Mark Wade, head of credit research at Allianz Global Investors, has accused the financial services industry of ‘diversity washing’, during a debate about inclusivity held at the Leaders in Fixed Income Summit this week.
During an All Star Panel which aimed to ‘tackle the diversity issue head on’, Wade said financial services companies were not doing enough to change the make-up of their senior management teams.
“There is a lot of talk in our industry about green washing when it comes to environmental social and governance investing, but you could say there is some diversity washing too. There is a lot of rhetoric about how nice it is when a woman is appointed [in a senior role] but that means we are still looking at the gender and not the person,” he said.
Wade added that asset managers had not done enough to change company cultures meaning women in junior roles often found it hard to relate to counterparts who had reached the top.
“I have spent part of my time talking to women in different regions and roles, and there was often no degree of relatability between them and those women who were winning the top jobs. They didn’t feel that there was enough change in the culture.”
He added: “If I asked whether they felt their probability of reaching [senior management] had improved over the five years, they said at best it was marginal but more probably it was flat.”
Wade said that the challenging economic environment had led many asset managers were reducing their head count, meaning the only way to ensure to improve diversity was to ‘have fewer people of a certain type’ on the payroll.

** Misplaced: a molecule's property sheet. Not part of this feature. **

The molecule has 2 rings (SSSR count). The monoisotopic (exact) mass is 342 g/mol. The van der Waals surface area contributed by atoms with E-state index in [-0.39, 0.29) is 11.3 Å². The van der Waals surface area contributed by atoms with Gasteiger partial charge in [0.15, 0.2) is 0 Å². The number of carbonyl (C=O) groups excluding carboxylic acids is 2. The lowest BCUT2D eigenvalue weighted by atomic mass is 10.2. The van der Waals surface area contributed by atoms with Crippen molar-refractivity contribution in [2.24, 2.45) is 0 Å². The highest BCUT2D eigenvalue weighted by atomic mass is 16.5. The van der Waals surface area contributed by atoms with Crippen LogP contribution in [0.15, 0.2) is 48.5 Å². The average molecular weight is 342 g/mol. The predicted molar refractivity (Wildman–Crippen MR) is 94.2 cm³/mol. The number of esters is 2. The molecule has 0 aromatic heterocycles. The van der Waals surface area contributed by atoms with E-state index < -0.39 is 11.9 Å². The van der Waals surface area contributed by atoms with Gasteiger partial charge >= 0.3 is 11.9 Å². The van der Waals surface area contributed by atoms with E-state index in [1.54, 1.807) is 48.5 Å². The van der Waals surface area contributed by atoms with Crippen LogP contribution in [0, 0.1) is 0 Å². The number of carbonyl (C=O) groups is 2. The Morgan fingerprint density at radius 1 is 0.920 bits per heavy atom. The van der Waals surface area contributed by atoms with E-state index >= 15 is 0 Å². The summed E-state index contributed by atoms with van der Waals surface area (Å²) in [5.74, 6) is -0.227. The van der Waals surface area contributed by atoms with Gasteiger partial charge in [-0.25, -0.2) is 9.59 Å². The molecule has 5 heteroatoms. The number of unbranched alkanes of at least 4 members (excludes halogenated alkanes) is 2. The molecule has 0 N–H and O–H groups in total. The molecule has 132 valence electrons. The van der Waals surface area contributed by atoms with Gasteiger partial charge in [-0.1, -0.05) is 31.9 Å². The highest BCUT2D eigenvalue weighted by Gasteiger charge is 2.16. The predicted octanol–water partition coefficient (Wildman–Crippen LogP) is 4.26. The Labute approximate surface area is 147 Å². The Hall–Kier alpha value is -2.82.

However, Wade argued that it was difficult for asset managers to justify changes to their senior teams.
“[Asset managers] need is to overhaul the way we operate on day to day basis and reshape some of the long-standing legacy structures. Yet, If I talk to a client the first question I am asked is ‘has there been any turnover in staff?’ Clients want people to work at the same desk for 70 years with no change. There are some structural weaknesses in our business that are preventing change,” Wade said.
Fellow panellist Amanda Pullinger, CEO of 100 Women in Finance, warned that unless asset management businesses started to make significant efforts to be more inclusive, they risked losing out to their tech competitors in the battle for talent.
“[Asset managers] are perceived by the next generation – male or female – as an industry that is self-serving; making rich people richer. We are fighting the technology industry for this talent and we have to do a much better job at communicating how we make a positive difference to the lives of ordinary people,” Pullinger said.
Pullinger said 100 Women in Finance was launching an initiative called maths for girls that would see female portfolio managers go into schools to promote the industry.
However, Wade questioned whether the focus should be so heavily weighted to maths, arguing that asset managers needed to encourage people from different backgrounds with a range of skillsets.
“I really don’t need my A-level or degree in maths,” Wade said. “If you are in research it helps to be able to do sums in your head, but marketing, sales and compliance roles don’t need maths. We need to broaden [diversity strategies] out to think about the skillsets required to help the business outperform.”
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